On the surface it seems likely things will get worse before they get better for Roush Fenway Racing, but if they survive this dip and surprise with a performance enhancement in 2015, both they and the sport will be better off for it.

Mansell: Button, Alonso must keep faith in McLaren

NORTHAMPTON, ENGLAND - JULY 03:  Former F1 World Champion Nigel Mansell of Great Britain talks to the media during previews ahead of the British Formula One Grand Prix at Silverstone Circuit on July 3, 2014 in Northampton, United Kingdom.  (Photo by Christopher Lee/Getty Images)
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Former Formula 1 and CART champion Nigel Mansell has urged Jenson Button and Fernando Alonso to keep faith in McLaren-Honda while the team goes through the “growing pains” of a new partnership.

Button and Alonso have both won world titles in the past, but neither have been able to even dream of a similar success in 2015 as the new Honda power unit has limited the team to just 17 points in total from the first 14 races.

Both drivers are set to remain with the team for 2016, but speculation about their future has been rife as a result of Honda’s struggles which even prompted Alonso to publicly vent his frustration over the radio in last weekend’s Japanese Grand Prix.

Speaking to BBC Sport, Mansell urged both drivers to keep faith in the McLaren-Honda project, believing that it could yet make big strides forward ahead of the 2016 season.

“Jenson deserves an opportunity to see if they can compete and win next year,” Mansell said. “I think this winter Honda can make a breakthrough and McLaren will be working so, so hard.

“They are a fantastic team. They’ve won so much in the past and, to use [McLaren Group CEO] Ron Dennis’s words, they will win again in the future. I have no doubt about that.”

Mansell himself walked away from McLaren after just two races in 1995, its first season with Mercedes engines. After winning the CART title in 1993, Mansell enjoyed four races with Williams in F1 the following year before joining McLaren for the 1995 season.

After missing the first two races of the year due to the car being too narrow, Mansell took part in the San Marino and Spanish Grands Prix before walking away from McLaren due to the car’s lack of pace.

The Briton hinted at his own regrets when discussing the matter, and wished McLaren the very best in its bid to get back to the front of the field.

“Between Alonso and Jenson they will be a formidable team, given the car and the engine to do the job,” Mansell said. “When you go through the growing pains, and I’ve been there a few times myself, stay the course because they could have the best team and best engine.

“They’ll have some really serious regrets if Honda get it right after they’ve gone somewhere else. Hopefully within 12 months they’ll be singing the praises of the team and Honda. I sincerely hope they’ll be winning races in a year’s time.”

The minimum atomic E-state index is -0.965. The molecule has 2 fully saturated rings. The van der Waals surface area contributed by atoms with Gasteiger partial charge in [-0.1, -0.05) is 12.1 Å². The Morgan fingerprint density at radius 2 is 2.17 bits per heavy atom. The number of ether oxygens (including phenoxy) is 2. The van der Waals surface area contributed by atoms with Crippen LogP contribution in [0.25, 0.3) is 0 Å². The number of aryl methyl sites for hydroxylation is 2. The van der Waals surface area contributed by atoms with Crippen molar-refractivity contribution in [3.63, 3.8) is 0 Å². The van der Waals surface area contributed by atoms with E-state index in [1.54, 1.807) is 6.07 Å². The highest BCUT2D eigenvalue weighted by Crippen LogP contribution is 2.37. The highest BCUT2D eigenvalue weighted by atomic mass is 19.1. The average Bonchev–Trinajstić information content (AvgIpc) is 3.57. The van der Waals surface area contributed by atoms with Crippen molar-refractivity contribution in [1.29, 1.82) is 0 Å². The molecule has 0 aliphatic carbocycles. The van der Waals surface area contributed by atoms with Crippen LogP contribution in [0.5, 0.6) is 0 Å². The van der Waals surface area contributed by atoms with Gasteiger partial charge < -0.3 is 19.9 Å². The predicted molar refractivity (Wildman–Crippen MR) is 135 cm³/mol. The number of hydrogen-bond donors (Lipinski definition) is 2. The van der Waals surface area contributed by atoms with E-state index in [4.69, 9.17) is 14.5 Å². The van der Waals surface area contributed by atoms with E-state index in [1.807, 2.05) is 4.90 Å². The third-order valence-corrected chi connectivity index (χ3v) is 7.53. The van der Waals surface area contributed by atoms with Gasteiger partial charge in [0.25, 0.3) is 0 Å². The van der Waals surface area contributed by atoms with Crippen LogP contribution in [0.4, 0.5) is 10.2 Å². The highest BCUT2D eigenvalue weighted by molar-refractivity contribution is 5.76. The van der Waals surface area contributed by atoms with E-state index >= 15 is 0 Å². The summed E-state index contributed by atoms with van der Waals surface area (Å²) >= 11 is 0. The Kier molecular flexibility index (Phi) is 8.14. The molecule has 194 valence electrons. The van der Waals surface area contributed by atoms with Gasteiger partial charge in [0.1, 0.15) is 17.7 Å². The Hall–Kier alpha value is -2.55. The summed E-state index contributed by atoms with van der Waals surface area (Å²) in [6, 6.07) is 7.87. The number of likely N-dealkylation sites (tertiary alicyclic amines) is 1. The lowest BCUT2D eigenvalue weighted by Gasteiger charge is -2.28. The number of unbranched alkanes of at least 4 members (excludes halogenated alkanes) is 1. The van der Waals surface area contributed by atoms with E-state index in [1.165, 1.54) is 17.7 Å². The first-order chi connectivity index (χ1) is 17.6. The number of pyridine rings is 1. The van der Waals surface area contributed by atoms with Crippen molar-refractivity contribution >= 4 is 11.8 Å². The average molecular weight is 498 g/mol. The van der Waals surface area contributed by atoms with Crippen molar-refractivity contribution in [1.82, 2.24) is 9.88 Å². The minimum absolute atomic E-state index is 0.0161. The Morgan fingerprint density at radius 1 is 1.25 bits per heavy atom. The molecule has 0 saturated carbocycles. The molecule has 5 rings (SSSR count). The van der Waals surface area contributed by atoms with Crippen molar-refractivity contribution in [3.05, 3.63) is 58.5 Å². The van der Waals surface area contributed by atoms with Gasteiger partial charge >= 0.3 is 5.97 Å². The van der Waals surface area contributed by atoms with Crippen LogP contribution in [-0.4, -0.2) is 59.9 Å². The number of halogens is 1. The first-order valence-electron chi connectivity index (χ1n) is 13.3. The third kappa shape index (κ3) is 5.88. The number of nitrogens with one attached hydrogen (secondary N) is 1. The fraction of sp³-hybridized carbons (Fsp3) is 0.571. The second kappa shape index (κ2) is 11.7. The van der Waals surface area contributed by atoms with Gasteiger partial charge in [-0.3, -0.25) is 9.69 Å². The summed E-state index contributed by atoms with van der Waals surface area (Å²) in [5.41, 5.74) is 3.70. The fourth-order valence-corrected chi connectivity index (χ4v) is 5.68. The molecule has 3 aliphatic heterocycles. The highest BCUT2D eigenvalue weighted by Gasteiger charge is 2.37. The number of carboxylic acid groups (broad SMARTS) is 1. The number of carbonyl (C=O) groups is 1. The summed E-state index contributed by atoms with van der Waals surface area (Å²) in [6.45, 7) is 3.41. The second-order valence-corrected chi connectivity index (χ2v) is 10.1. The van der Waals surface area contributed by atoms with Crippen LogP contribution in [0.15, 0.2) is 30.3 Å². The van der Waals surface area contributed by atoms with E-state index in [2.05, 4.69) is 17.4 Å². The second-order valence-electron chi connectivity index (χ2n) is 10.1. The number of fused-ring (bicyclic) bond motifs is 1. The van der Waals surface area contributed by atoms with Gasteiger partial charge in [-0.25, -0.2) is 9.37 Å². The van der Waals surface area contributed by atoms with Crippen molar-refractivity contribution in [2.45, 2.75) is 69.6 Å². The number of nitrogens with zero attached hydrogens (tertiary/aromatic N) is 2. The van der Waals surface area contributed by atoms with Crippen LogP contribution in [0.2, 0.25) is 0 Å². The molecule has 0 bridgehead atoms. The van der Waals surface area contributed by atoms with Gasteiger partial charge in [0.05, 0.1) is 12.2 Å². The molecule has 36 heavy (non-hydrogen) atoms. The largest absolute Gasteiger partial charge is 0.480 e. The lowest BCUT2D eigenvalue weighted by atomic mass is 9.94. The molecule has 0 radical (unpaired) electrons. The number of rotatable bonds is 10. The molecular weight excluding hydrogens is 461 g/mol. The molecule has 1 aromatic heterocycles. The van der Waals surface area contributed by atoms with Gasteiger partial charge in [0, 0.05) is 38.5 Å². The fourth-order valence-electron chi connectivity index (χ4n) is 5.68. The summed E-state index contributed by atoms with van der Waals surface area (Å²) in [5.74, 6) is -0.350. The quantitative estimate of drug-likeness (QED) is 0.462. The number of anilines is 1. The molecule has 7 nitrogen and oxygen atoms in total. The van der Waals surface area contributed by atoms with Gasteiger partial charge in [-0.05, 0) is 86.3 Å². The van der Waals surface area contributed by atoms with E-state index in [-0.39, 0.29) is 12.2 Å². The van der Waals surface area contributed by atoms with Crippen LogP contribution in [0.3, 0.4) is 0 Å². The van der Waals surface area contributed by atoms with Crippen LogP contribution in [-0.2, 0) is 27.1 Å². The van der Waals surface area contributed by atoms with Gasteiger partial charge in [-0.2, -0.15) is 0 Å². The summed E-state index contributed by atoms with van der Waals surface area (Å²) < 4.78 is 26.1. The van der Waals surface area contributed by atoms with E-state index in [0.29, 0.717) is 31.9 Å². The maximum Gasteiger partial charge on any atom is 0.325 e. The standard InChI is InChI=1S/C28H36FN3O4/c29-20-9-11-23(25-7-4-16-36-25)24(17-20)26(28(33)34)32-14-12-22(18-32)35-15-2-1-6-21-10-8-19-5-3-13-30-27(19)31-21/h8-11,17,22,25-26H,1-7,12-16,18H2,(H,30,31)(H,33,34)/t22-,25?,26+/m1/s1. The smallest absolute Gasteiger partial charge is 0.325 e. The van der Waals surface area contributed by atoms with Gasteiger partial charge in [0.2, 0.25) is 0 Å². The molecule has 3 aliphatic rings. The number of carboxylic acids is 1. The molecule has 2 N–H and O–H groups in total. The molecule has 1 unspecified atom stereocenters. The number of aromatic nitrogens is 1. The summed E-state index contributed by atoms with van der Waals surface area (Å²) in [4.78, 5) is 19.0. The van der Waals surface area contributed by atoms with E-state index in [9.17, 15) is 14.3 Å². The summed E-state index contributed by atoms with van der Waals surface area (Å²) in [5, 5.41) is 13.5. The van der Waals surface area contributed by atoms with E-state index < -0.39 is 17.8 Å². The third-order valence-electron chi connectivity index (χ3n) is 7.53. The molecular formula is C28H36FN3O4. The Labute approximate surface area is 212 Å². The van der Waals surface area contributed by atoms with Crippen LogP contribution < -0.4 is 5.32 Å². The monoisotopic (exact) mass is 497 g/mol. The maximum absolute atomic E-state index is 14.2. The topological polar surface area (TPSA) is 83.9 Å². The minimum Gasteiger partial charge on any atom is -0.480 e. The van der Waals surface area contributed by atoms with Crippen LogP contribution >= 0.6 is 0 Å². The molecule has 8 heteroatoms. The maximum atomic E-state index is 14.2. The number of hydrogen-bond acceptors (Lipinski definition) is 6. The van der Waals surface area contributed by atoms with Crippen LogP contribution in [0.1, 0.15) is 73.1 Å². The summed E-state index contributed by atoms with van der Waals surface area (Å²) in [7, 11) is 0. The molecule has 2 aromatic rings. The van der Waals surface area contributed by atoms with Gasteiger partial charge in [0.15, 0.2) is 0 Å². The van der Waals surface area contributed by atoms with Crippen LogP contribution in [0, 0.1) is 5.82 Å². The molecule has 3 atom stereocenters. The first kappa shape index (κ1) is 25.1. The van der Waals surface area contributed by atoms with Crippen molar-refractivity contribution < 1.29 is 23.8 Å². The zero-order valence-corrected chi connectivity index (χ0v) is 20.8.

WRC: Latvala claims third win of 2015 in France

AJACCIO, FRANCE - OCTOBER 04:  Jari Matti Latvala of Finland and Mikka Anttila of Finland celebrate their victory during Day Three of the WRC France on October 4, 2015 in Ajaccio, France.  (Photo by Massimo Bettiol/Getty Images)
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Jari-Matti Latvala fought back to claim his third win of the 2015 FIA World Rally Championship season, beating Elfyn Evans after the Briton threatened to claim an unlikely victory in France.

For the first time since 2008, the Rally de France took place on the Mediterranean island of Corsica, but was hit by heavy rain and flooding that caused two of the stages to be cancelled.

Championship winner Sebastien Ogier and former Formula 1 driver Robert Kubica shared the early lead of the rally, but both dropped back due to technical problems.

Evans emerged as the leader after stage three on Friday, enjoying an advantage of 22 seconds over Latvala. However, the Volkswagen driver managed to reel the Briton in and take the lead after stage six before keeping his rivals at bay over the remainder of the rally.

Despite only finishing third on the final power stage, Latvala claimed his third win of the season ahead of Evans by 43 seconds.

“We’ve not had to push to the maximum at any point, but it was a faultless drive in difficult conditions,” Latvala said. “After winning last year, I have now done it again in Corsica and it’s important for me to show I can be competitive on all surfaces.”

Evans managed to hold on to second place by 3.2 seconds to record his career-best finish, while Andreas Mikkelsen rounded out the podium in third place.

Although neither Ogier nor Kubica could finish in the points, both salvaged something from the weekend by coming first and second respectively in the power stage.

The WRC returns in three weeks’ time for Rally de Catalunya in Spain, which is the penultimate round of the 2015 season.